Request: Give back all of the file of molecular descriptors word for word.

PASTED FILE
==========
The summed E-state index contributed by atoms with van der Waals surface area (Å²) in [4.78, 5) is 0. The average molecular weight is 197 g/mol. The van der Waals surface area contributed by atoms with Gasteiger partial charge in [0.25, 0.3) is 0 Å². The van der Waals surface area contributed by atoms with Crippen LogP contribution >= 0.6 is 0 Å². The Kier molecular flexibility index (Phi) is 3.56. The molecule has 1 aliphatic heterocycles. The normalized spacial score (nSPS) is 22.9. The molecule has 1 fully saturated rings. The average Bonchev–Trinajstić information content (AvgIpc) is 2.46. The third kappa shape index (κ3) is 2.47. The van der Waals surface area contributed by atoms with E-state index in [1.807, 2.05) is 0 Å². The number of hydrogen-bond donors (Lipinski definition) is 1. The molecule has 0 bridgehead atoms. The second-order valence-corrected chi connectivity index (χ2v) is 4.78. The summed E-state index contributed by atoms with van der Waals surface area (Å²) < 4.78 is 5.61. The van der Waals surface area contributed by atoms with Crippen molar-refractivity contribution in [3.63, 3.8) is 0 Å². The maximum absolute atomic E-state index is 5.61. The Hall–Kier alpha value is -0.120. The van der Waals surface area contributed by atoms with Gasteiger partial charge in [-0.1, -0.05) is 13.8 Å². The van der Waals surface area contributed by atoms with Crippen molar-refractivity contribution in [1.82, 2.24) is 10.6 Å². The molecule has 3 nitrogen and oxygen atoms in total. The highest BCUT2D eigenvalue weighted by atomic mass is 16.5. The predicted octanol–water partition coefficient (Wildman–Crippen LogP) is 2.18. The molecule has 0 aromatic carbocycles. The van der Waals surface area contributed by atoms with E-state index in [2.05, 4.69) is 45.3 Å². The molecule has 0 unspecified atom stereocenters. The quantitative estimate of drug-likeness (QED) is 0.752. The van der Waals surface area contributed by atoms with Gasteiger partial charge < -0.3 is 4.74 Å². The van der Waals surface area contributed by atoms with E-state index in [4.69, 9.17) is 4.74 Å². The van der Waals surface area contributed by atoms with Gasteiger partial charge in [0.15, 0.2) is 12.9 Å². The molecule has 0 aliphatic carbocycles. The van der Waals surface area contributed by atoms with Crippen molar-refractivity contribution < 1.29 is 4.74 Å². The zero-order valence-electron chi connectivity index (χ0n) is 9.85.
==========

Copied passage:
The summed E-state index contributed by atoms with van der Waals surface area (Å²) in [4.78, 5) is 0. The average molecular weight is 197 g/mol. The van der Waals surface area contributed by atoms with Gasteiger partial charge in [0.25, 0.3) is 0 Å². The van der Waals surface area contributed by atoms with Crippen LogP contribution >= 0.6 is 0 Å². The Kier molecular flexibility index (Phi) is 3.56. The molecule has 1 aliphatic heterocycles. The normalized spacial score (nSPS) is 22.9. The molecule has 1 fully saturated rings. The average Bonchev–Trinajstić information content (AvgIpc) is 2.46. The third kappa shape index (κ3) is 2.47. The van der Waals surface area contributed by atoms with E-state index in [1.807, 2.05) is 0 Å². The number of hydrogen-bond donors (Lipinski definition) is 1. The molecule has 0 bridgehead atoms. The second-order valence-corrected chi connectivity index (χ2v) is 4.78. The summed E-state index contributed by atoms with van der Waals surface area (Å²) < 4.78 is 5.61. The van der Waals surface area contributed by atoms with Crippen molar-refractivity contribution in [3.63, 3.8) is 0 Å². The maximum absolute atomic E-state index is 5.61. The Hall–Kier alpha value is -0.120. The van der Waals surface area contributed by atoms with Gasteiger partial charge in [-0.1, -0.05) is 13.8 Å². The van der Waals surface area contributed by atoms with Crippen molar-refractivity contribution in [1.82, 2.24) is 10.6 Å². The molecule has 3 nitrogen and oxygen atoms in total. The highest BCUT2D eigenvalue weighted by atomic mass is 16.5. The predicted octanol–water partition coefficient (Wildman–Crippen LogP) is 2.18. The molecule has 0 aromatic carbocycles. The van der Waals surface area contributed by atoms with E-state index in [2.05, 4.69) is 45.3 Å². The molecule has 0 unspecified atom stereocenters. The quantitative estimate of drug-likeness (QED) is 0.752. The van der Waals surface area contributed by atoms with Gasteiger partial charge < -0.3 is 4.74 Å². The van der Waals surface area contributed by atoms with E-state index in [4.69, 9.17) is 4.74 Å². The van der Waals surface area contributed by atoms with Gasteiger partial charge in [0.15, 0.2) is 12.9 Å². The molecule has 0 aliphatic carbocycles. The van der Waals surface area contributed by atoms with Crippen molar-refractivity contribution < 1.29 is 4.74 Å². The zero-order valence-electron chi connectivity index (χ0n) is 9.85.